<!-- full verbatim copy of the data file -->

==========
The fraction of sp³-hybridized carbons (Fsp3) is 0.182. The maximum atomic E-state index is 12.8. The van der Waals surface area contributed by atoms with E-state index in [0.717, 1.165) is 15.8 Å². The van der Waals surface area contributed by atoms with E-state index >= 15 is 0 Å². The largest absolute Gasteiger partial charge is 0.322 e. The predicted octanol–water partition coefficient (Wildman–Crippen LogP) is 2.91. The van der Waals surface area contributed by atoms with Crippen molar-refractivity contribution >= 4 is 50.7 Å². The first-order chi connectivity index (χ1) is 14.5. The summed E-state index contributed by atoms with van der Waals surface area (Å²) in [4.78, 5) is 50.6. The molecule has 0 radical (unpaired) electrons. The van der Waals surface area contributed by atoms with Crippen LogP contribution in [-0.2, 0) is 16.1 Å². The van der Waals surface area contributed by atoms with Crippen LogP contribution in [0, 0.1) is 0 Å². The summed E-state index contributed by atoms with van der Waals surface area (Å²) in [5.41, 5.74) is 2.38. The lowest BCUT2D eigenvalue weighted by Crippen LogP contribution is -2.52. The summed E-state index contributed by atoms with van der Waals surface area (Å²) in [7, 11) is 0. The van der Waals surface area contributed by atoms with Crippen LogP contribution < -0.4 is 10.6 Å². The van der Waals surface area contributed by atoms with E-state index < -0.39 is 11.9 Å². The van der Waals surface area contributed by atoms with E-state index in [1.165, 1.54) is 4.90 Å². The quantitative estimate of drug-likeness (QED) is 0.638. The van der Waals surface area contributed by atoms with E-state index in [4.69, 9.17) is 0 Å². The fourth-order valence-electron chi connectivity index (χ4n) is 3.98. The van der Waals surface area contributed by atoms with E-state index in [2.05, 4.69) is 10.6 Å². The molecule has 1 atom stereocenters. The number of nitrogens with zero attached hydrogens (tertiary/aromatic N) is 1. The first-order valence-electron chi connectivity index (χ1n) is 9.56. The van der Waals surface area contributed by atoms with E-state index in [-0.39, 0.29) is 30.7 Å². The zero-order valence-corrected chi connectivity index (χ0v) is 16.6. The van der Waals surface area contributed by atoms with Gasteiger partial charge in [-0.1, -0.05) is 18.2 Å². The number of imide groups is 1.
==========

The fraction of sp³-hybridized carbons (Fsp3) is 0.182. The maximum atomic E-state index is 12.8. The van der Waals surface area contributed by atoms with E-state index in [0.717, 1.165) is 15.8 Å². The van der Waals surface area contributed by atoms with E-state index >= 15 is 0 Å². The largest absolute Gasteiger partial charge is 0.322 e. The predicted octanol–water partition coefficient (Wildman–Crippen LogP) is 2.91. The van der Waals surface area contributed by atoms with Crippen molar-refractivity contribution >= 4 is 50.7 Å². The first-order chi connectivity index (χ1) is 14.5. The summed E-state index contributed by atoms with van der Waals surface area (Å²) in [4.78, 5) is 50.6. The molecule has 0 radical (unpaired) electrons. The van der Waals surface area contributed by atoms with Crippen LogP contribution in [-0.2, 0) is 16.1 Å². The van der Waals surface area contributed by atoms with Crippen LogP contribution in [0, 0.1) is 0 Å². The summed E-state index contributed by atoms with van der Waals surface area (Å²) in [5.41, 5.74) is 2.38. The lowest BCUT2D eigenvalue weighted by Crippen LogP contribution is -2.52. The summed E-state index contributed by atoms with van der Waals surface area (Å²) in [7, 11) is 0. The van der Waals surface area contributed by atoms with Crippen LogP contribution < -0.4 is 10.6 Å². The van der Waals surface area contributed by atoms with E-state index < -0.39 is 11.9 Å². The van der Waals surface area contributed by atoms with E-state index in [1.165, 1.54) is 4.90 Å². The quantitative estimate of drug-likeness (QED) is 0.638. The van der Waals surface area contributed by atoms with E-state index in [4.69, 9.17) is 0 Å². The fourth-order valence-electron chi connectivity index (χ4n) is 3.98. The van der Waals surface area contributed by atoms with E-state index in [2.05, 4.69) is 10.6 Å². The molecule has 1 atom stereocenters. The number of nitrogens with zero attached hydrogens (tertiary/aromatic N) is 1. The first-order valence-electron chi connectivity index (χ1n) is 9.56. The van der Waals surface area contributed by atoms with E-state index in [-0.39, 0.29) is 30.7 Å². The zero-order valence-corrected chi connectivity index (χ0v) is 16.6. The van der Waals surface area contributed by atoms with Gasteiger partial charge in [-0.1, -0.05) is 18.2 Å². The number of imide groups is 1.